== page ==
It may or may not be divine intervention, but it seems that religious people tend to live up to six years longer than atheists or agnostics.
Although backed by little scientific evidence, a new study has analysed just over 1,600 American local newspaper obituaries – and it discovered that religious followers often live for up to six years more than their faithless counterparts.
The study was conducted after previous investigations were faced with the issue of religious followers exaggerating how often they worship.
Instead, Laura Wallace and a team at the Ohio State University scoured through newspaper obituary pages for their studies.
The research looked at 505 articles that appeared in the Des Moines Register across two months in 2012.
They discovered that the obituaries with a religious affiliation often lived six and a half years longer than the others, even when gender and marital status were accounted for.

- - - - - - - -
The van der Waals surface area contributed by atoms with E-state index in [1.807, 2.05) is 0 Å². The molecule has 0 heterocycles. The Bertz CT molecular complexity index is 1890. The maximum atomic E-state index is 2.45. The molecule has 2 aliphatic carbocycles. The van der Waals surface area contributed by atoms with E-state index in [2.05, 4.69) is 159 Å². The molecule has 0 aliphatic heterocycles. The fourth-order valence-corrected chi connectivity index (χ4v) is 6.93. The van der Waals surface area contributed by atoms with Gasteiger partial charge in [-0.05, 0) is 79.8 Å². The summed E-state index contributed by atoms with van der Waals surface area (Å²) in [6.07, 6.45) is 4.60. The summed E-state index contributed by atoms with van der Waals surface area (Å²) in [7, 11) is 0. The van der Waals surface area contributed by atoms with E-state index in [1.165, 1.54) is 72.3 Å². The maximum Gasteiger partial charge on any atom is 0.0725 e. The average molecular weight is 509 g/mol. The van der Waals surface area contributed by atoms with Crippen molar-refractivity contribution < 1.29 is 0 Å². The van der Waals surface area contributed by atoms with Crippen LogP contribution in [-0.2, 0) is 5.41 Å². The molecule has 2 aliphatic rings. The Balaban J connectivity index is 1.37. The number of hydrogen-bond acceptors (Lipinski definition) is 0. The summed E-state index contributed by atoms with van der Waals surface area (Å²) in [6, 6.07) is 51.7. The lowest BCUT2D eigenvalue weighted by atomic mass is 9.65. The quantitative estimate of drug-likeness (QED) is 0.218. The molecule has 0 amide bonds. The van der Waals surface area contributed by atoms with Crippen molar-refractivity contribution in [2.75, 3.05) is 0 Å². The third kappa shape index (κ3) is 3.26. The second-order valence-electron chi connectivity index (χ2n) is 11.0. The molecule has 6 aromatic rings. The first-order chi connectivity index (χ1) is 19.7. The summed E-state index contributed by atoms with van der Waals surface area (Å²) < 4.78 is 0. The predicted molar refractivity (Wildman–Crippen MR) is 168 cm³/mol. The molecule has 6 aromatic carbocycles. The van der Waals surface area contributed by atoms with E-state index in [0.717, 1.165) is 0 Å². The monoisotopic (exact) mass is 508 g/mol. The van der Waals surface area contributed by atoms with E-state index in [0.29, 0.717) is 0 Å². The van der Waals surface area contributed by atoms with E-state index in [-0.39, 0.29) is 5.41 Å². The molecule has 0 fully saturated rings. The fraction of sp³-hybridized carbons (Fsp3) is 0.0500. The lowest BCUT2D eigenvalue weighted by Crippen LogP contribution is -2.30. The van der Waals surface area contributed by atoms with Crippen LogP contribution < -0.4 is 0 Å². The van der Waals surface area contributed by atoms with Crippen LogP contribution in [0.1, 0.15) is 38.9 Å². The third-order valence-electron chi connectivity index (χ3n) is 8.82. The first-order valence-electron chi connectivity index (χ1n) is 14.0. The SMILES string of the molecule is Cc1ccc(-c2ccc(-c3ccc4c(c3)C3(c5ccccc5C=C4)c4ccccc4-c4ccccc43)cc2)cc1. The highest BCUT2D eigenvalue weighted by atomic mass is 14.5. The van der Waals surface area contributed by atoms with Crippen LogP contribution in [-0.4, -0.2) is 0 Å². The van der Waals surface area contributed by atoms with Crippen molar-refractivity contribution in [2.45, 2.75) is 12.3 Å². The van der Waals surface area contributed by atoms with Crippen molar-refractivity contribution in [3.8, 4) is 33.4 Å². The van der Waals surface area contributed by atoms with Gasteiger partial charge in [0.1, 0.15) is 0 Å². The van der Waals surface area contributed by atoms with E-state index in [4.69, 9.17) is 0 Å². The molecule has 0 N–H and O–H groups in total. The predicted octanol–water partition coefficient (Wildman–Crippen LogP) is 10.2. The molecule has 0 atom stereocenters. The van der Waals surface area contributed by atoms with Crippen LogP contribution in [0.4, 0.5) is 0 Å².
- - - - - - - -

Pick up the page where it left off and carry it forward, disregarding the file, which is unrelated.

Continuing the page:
But while the majority of research has been carried out in America, where evangelical Christianity is dominant, experts say that a similar effect is likely to be documented in Britain.
A similar study also showed a similar albeit smaller effect – with 1096 obituaries from 42 cities showing that the religious tend to die some 3.8 years later than the non-religious.
Describing the study, Wallace said: ‘The positive health effects of religion spill over to the non-religious in some specific situations.
‘The spillover effect only occurs in highly religious cities that aren’t too concerned about everyone conforming to the same norms. In those areas, non-religious people tend to live as long as do religious people.’